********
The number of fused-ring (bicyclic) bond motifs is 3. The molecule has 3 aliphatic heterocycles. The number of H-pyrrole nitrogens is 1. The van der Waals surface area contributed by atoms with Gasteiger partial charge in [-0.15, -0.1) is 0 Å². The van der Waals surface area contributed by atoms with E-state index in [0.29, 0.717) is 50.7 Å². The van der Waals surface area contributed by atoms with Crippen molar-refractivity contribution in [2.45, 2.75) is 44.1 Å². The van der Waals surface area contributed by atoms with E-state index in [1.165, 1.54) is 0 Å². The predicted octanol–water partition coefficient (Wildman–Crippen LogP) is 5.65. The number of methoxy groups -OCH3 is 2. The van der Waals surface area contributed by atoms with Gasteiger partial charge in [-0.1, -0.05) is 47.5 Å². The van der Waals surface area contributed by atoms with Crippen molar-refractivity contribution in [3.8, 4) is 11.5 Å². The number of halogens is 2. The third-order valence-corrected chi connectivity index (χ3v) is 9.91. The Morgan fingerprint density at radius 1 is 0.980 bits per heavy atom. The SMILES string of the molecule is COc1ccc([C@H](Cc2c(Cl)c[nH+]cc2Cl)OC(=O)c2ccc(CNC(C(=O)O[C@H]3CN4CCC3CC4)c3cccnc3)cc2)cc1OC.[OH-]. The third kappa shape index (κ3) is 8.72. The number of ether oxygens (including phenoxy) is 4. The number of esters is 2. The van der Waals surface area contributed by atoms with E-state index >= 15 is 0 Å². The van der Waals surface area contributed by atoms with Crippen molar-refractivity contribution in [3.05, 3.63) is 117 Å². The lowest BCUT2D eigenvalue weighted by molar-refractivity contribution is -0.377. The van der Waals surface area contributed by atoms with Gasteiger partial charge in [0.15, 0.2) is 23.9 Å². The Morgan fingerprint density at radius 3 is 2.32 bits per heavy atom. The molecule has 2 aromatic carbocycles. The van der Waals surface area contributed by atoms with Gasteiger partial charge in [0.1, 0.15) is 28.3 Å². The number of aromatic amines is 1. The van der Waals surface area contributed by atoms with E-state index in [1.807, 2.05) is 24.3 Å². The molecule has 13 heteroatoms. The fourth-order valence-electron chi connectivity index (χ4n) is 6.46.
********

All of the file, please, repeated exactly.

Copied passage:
The number of fused-ring (bicyclic) bond motifs is 3. The molecule has 3 aliphatic heterocycles. The number of H-pyrrole nitrogens is 1. The van der Waals surface area contributed by atoms with Gasteiger partial charge in [-0.15, -0.1) is 0 Å². The van der Waals surface area contributed by atoms with E-state index in [0.29, 0.717) is 50.7 Å². The van der Waals surface area contributed by atoms with Crippen molar-refractivity contribution in [2.45, 2.75) is 44.1 Å². The van der Waals surface area contributed by atoms with E-state index in [1.165, 1.54) is 0 Å². The predicted octanol–water partition coefficient (Wildman–Crippen LogP) is 5.65. The number of methoxy groups -OCH3 is 2. The van der Waals surface area contributed by atoms with Gasteiger partial charge in [-0.1, -0.05) is 47.5 Å². The van der Waals surface area contributed by atoms with Crippen molar-refractivity contribution in [3.8, 4) is 11.5 Å². The number of halogens is 2. The third-order valence-corrected chi connectivity index (χ3v) is 9.91. The Morgan fingerprint density at radius 1 is 0.980 bits per heavy atom. The SMILES string of the molecule is COc1ccc([C@H](Cc2c(Cl)c[nH+]cc2Cl)OC(=O)c2ccc(CNC(C(=O)O[C@H]3CN4CCC3CC4)c3cccnc3)cc2)cc1OC.[OH-]. The third kappa shape index (κ3) is 8.72. The number of ether oxygens (including phenoxy) is 4. The number of esters is 2. The van der Waals surface area contributed by atoms with E-state index >= 15 is 0 Å². The van der Waals surface area contributed by atoms with Crippen molar-refractivity contribution in [3.05, 3.63) is 117 Å². The lowest BCUT2D eigenvalue weighted by molar-refractivity contribution is -0.377. The van der Waals surface area contributed by atoms with Gasteiger partial charge in [0.15, 0.2) is 23.9 Å². The Morgan fingerprint density at radius 3 is 2.32 bits per heavy atom. The molecule has 2 aromatic carbocycles. The van der Waals surface area contributed by atoms with Gasteiger partial charge in [0.1, 0.15) is 28.3 Å². The number of aromatic amines is 1. The van der Waals surface area contributed by atoms with E-state index in [1.807, 2.05) is 24.3 Å². The molecule has 13 heteroatoms. The fourth-order valence-electron chi connectivity index (χ4n) is 6.46.